Having developed the above guidance notes, the next step was to pilot test it to ensure that it was complete, comprehensive, understandable by the end user and fit for purpose before implementation into an assessed module within the curriculum. A second cohort of student educational interns and supervisors who were naïve to the project, i.e. not involved in phase 1 (above), were recruited. These interns, in partnership with their supervisors, utilised the guidance without the direct support of the Blended Learning Officer or interns/supervisors involved in phase 1 to create two more Xerte digital learning objects. In creating these objects, the interns modified the guidance where it was unclear or added information where it was absent (Objective 2). As above, the interns blogged their reflections throughout and completed an end of internship reflective case study

To determine whether the guidance was transferable across disciplines, it was presented at, and utilised by colleagues, at a workshop held at the University of Lincoln (http://makingdigitalhistory.co.uk/projects/xerte-talking-students-producing-interactive-learning-resources/life-sciences-workshop-24th-june-2014/). The project and its outcomes have also been disseminated externally at conferences of Learned Societies (Objective 4)

Objective 3 (incorporation into the curriculum) will be achieved in the forthcoming (2014-15) academic year. There were therefore no changes, either to the initial aim, or objectives, of the project.


What did you learn?

Value of the Xerte Online Toolkit approach

Of the initial pair of interns, one was selected for their high level of IT/computer skills and knowledge; the other represented the “normal” student, with a reasonable level of digital/IT literacy. The former found Xerte itself confusing and the online Toolkit, with its numerous discrepancies, frustrating. The intern with the average level of digital/IT literacy found the “online help not very clear to use”, with the guidance stemming from links on the Xerte Community pages “patchy, very hard to follow and doesn’t really cover my personal initial questions”. The second pair of interns did not use the Xerte Online Toolkit, instead referring to the guidance document produced by the first pair.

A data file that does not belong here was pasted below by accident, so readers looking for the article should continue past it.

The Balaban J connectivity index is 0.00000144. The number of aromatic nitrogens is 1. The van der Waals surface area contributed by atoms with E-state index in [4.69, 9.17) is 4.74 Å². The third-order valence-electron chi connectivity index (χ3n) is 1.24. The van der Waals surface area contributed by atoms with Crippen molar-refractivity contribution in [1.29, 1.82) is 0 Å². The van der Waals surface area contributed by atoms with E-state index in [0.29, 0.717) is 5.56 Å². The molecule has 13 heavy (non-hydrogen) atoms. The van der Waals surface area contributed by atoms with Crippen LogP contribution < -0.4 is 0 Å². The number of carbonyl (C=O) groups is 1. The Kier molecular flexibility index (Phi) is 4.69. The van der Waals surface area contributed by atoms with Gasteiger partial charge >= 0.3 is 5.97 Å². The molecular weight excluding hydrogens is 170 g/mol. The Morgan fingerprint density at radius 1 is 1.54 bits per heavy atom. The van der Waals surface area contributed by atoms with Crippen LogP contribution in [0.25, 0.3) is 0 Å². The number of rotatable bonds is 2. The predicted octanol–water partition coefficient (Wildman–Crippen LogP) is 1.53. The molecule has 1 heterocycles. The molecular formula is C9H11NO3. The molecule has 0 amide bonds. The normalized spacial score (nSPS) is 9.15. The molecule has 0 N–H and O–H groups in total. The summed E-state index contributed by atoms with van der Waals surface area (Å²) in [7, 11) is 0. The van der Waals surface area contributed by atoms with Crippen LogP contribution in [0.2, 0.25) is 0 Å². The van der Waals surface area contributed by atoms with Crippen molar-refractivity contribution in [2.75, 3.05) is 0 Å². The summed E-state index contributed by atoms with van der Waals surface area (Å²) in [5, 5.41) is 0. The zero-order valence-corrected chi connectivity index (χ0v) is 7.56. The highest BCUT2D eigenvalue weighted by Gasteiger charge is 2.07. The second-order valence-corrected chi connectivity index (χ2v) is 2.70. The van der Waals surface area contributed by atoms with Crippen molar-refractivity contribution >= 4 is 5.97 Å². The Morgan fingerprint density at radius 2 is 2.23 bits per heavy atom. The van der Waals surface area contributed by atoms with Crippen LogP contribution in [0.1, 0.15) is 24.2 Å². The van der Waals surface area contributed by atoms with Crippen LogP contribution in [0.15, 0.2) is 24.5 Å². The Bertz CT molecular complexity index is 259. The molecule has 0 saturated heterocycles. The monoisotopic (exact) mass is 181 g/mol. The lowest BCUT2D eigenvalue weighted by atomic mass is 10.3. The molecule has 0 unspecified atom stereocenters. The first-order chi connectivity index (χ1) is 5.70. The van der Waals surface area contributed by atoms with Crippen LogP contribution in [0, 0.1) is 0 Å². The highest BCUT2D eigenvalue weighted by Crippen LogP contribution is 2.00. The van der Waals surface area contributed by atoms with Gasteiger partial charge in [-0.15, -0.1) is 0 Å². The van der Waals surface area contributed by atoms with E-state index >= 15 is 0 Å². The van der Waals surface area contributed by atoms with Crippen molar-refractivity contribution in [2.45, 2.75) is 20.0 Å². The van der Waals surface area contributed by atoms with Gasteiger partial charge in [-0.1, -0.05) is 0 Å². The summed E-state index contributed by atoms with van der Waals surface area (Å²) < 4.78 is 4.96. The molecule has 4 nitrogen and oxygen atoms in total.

Similarly, in the Staff workshop (University of Lincoln), delegates referred initially to the student-created guidance before adopting, in their words, a “have a go and see” approach, as they would do for any other software application, returning to the guidance later to see if provided assistance on specific elements they would like to incorporate into the Xerte object they were creating. No delegate utilised the Online Toolkit.

Based on this limited evaluation, the Online Toolkit is too technically demanding for students new to Xerte, highlighting the need for the student created guidance generated through this project. However, the possibility exists that, when students become familiar with Xerte and they which to include additional elements in their object which are not covered in the guidance, they may refer to and be able to utilise the Online Toolkit or Community pages.


Development of student digital literacies and skills

The intern’s digital literacies and skills were undoubtedly enhanced. In working collaboratively, both electronically and in person (Collaboration and communication), to create the guidance document, they had to find, evaluate, interpret and share information (IT literacy). The use of Xerte itself to create a Xerte object involved digital scholarship, media literacy, enhanced their ICT literacy and required them to study and learn, both formally and informally, in technology rich environments (Learning Skills). Students recognised and acknowledged in their reflective blogs and end of internship reflective case studies both the digital literacy and other employability skills they had to develop and utilise.

Main skill I have gained is prioritisation…..ties in closely with time management…learnt how to democratically collaborate…..crucially learnt how to ask for help
Skills in representing scientific ideas in more understandable form were improved…..Aesthetic limitations of Xerte led me to focus more on content than visual design and devise intuitive workarounds

Given the inflexibility of the Xerte tool for users to modify page formats once created, students became quickly and acutely aware of the need for comprehensive planning from the outset of the resource itself, its format, and the content/layout of individual pages. They also became aware of copyright issues, highlighting the need for students to use only copyright free, copyright-cleared or creative-commons materials into the objects they were creating.

“Copyright laws and plagiarism are serious points that need to be addressed in the guidance resource. My concern is how users will appropriately reference their content”